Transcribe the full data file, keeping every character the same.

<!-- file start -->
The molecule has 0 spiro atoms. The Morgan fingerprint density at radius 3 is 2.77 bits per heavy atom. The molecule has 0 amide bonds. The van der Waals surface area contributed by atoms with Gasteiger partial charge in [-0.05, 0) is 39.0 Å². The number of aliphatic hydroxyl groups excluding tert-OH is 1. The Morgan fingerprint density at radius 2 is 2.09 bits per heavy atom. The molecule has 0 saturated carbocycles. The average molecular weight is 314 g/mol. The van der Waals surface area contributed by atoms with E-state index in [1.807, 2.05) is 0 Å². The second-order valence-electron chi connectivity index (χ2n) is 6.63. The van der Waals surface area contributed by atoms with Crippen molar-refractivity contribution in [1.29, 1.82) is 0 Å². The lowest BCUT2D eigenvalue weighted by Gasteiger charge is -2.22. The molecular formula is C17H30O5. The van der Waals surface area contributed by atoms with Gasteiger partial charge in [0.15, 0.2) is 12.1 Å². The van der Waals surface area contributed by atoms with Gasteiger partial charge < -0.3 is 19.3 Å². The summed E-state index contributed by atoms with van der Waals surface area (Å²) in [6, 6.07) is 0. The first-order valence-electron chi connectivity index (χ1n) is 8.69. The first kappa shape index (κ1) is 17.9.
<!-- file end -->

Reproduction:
The molecule has 0 spiro atoms. The Morgan fingerprint density at radius 3 is 2.77 bits per heavy atom. The molecule has 0 amide bonds. The van der Waals surface area contributed by atoms with Gasteiger partial charge in [-0.05, 0) is 39.0 Å². The number of aliphatic hydroxyl groups excluding tert-OH is 1. The Morgan fingerprint density at radius 2 is 2.09 bits per heavy atom. The molecule has 0 saturated carbocycles. The average molecular weight is 314 g/mol. The van der Waals surface area contributed by atoms with E-state index in [1.807, 2.05) is 0 Å². The second-order valence-electron chi connectivity index (χ2n) is 6.63. The van der Waals surface area contributed by atoms with Crippen molar-refractivity contribution in [1.29, 1.82) is 0 Å². The lowest BCUT2D eigenvalue weighted by Gasteiger charge is -2.22. The molecular formula is C17H30O5. The van der Waals surface area contributed by atoms with Gasteiger partial charge in [0.15, 0.2) is 12.1 Å². The van der Waals surface area contributed by atoms with Gasteiger partial charge < -0.3 is 19.3 Å². The summed E-state index contributed by atoms with van der Waals surface area (Å²) in [6, 6.07) is 0. The first-order valence-electron chi connectivity index (χ1n) is 8.69. The first kappa shape index (κ1) is 17.9.